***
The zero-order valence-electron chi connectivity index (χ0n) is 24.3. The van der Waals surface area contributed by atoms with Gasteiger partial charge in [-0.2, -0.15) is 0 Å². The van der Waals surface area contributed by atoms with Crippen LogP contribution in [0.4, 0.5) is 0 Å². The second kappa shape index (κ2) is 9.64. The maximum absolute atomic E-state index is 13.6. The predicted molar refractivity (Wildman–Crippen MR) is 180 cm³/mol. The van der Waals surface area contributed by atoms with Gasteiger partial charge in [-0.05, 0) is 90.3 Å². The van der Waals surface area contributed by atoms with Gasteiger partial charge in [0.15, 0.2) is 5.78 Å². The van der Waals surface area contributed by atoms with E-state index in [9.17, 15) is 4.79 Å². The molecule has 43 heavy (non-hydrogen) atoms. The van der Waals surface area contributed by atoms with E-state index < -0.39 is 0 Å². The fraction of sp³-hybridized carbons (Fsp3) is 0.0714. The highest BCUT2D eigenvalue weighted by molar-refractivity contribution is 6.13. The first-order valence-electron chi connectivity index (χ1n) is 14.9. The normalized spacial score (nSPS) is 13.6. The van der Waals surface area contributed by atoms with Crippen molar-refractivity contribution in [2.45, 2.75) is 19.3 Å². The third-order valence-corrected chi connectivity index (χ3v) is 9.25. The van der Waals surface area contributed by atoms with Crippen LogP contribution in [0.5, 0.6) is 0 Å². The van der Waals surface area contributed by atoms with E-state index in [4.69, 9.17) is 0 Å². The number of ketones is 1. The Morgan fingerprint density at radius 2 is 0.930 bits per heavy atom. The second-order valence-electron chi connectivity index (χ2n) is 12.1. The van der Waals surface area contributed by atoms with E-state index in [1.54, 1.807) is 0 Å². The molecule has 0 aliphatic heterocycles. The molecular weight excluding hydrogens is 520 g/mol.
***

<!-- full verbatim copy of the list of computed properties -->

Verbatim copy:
The zero-order valence-electron chi connectivity index (χ0n) is 24.3. The van der Waals surface area contributed by atoms with Gasteiger partial charge in [-0.2, -0.15) is 0 Å². The van der Waals surface area contributed by atoms with Crippen LogP contribution in [0.4, 0.5) is 0 Å². The second kappa shape index (κ2) is 9.64. The maximum absolute atomic E-state index is 13.6. The predicted molar refractivity (Wildman–Crippen MR) is 180 cm³/mol. The van der Waals surface area contributed by atoms with Gasteiger partial charge in [-0.05, 0) is 90.3 Å². The van der Waals surface area contributed by atoms with Gasteiger partial charge in [0.15, 0.2) is 5.78 Å². The van der Waals surface area contributed by atoms with E-state index in [9.17, 15) is 4.79 Å². The molecule has 43 heavy (non-hydrogen) atoms. The van der Waals surface area contributed by atoms with E-state index < -0.39 is 0 Å². The fraction of sp³-hybridized carbons (Fsp3) is 0.0714. The highest BCUT2D eigenvalue weighted by molar-refractivity contribution is 6.13. The first-order valence-electron chi connectivity index (χ1n) is 14.9. The normalized spacial score (nSPS) is 13.6. The van der Waals surface area contributed by atoms with Crippen molar-refractivity contribution in [2.45, 2.75) is 19.3 Å². The third-order valence-corrected chi connectivity index (χ3v) is 9.25. The van der Waals surface area contributed by atoms with Crippen LogP contribution in [0.5, 0.6) is 0 Å². The van der Waals surface area contributed by atoms with E-state index in [4.69, 9.17) is 0 Å². The number of ketones is 1. The Morgan fingerprint density at radius 2 is 0.930 bits per heavy atom. The second-order valence-electron chi connectivity index (χ2n) is 12.1. The van der Waals surface area contributed by atoms with E-state index in [1.54, 1.807) is 0 Å². The molecule has 0 aliphatic heterocycles. The molecular weight excluding hydrogens is 520 g/mol.